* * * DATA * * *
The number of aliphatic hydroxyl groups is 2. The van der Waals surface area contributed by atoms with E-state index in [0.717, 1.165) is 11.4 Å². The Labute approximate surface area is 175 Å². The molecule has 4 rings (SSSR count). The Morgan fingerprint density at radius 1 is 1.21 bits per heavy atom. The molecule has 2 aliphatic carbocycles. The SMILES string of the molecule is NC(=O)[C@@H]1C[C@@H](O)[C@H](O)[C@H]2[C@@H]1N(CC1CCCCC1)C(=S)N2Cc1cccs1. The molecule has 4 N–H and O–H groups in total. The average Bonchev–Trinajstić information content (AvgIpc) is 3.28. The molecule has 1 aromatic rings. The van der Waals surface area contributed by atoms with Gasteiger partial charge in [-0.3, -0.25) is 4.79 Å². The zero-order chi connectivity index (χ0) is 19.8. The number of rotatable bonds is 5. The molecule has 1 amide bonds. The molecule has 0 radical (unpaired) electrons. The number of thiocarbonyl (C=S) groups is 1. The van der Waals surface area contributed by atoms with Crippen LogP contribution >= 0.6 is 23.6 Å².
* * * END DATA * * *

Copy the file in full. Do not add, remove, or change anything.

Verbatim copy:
The number of aliphatic hydroxyl groups is 2. The van der Waals surface area contributed by atoms with E-state index in [0.717, 1.165) is 11.4 Å². The Labute approximate surface area is 175 Å². The molecule has 4 rings (SSSR count). The Morgan fingerprint density at radius 1 is 1.21 bits per heavy atom. The molecule has 2 aliphatic carbocycles. The SMILES string of the molecule is NC(=O)[C@@H]1C[C@@H](O)[C@H](O)[C@H]2[C@@H]1N(CC1CCCCC1)C(=S)N2Cc1cccs1. The molecule has 4 N–H and O–H groups in total. The average Bonchev–Trinajstić information content (AvgIpc) is 3.28. The molecule has 1 aromatic rings. The van der Waals surface area contributed by atoms with Gasteiger partial charge in [-0.3, -0.25) is 4.79 Å². The zero-order chi connectivity index (χ0) is 19.8. The number of rotatable bonds is 5. The molecule has 1 amide bonds. The molecule has 0 radical (unpaired) electrons. The number of thiocarbonyl (C=S) groups is 1. The van der Waals surface area contributed by atoms with Crippen LogP contribution >= 0.6 is 23.6 Å².